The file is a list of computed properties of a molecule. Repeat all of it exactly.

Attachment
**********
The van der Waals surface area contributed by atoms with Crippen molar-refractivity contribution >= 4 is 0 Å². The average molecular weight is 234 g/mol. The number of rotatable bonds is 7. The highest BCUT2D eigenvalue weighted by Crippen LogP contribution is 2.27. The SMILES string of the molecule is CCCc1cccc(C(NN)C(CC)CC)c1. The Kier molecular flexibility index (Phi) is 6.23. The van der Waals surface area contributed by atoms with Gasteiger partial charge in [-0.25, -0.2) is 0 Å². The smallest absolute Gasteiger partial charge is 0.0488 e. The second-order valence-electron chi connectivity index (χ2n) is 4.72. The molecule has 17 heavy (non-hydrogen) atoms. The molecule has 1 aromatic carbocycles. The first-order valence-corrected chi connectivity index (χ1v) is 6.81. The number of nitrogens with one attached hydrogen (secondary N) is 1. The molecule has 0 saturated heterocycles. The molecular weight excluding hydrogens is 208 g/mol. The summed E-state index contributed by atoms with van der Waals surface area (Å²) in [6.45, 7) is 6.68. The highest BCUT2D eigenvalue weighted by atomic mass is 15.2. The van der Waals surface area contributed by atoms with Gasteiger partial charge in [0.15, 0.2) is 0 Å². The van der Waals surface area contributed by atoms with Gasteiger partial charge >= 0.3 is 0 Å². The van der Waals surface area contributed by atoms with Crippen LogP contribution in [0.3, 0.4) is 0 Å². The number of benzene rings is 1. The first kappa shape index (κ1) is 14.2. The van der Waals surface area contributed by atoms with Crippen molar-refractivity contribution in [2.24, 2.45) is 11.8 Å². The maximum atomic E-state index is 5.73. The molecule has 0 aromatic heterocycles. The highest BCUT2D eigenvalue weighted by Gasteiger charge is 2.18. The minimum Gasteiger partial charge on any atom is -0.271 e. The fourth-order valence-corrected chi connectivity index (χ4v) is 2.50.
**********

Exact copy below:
The van der Waals surface area contributed by atoms with Crippen molar-refractivity contribution >= 4 is 0 Å². The average molecular weight is 234 g/mol. The number of rotatable bonds is 7. The highest BCUT2D eigenvalue weighted by Crippen LogP contribution is 2.27. The SMILES string of the molecule is CCCc1cccc(C(NN)C(CC)CC)c1. The Kier molecular flexibility index (Phi) is 6.23. The van der Waals surface area contributed by atoms with Gasteiger partial charge in [-0.25, -0.2) is 0 Å². The smallest absolute Gasteiger partial charge is 0.0488 e. The second-order valence-electron chi connectivity index (χ2n) is 4.72. The molecule has 17 heavy (non-hydrogen) atoms. The molecule has 1 aromatic carbocycles. The first-order valence-corrected chi connectivity index (χ1v) is 6.81. The number of nitrogens with one attached hydrogen (secondary N) is 1. The molecule has 0 saturated heterocycles. The molecular weight excluding hydrogens is 208 g/mol. The summed E-state index contributed by atoms with van der Waals surface area (Å²) in [6.45, 7) is 6.68. The highest BCUT2D eigenvalue weighted by atomic mass is 15.2. The van der Waals surface area contributed by atoms with Gasteiger partial charge in [0.15, 0.2) is 0 Å². The van der Waals surface area contributed by atoms with Gasteiger partial charge >= 0.3 is 0 Å². The van der Waals surface area contributed by atoms with Crippen LogP contribution in [0.3, 0.4) is 0 Å². The number of benzene rings is 1. The first kappa shape index (κ1) is 14.2. The van der Waals surface area contributed by atoms with Crippen molar-refractivity contribution in [2.24, 2.45) is 11.8 Å². The maximum atomic E-state index is 5.73. The molecule has 0 aromatic heterocycles. The highest BCUT2D eigenvalue weighted by Gasteiger charge is 2.18. The minimum Gasteiger partial charge on any atom is -0.271 e. The fourth-order valence-corrected chi connectivity index (χ4v) is 2.50.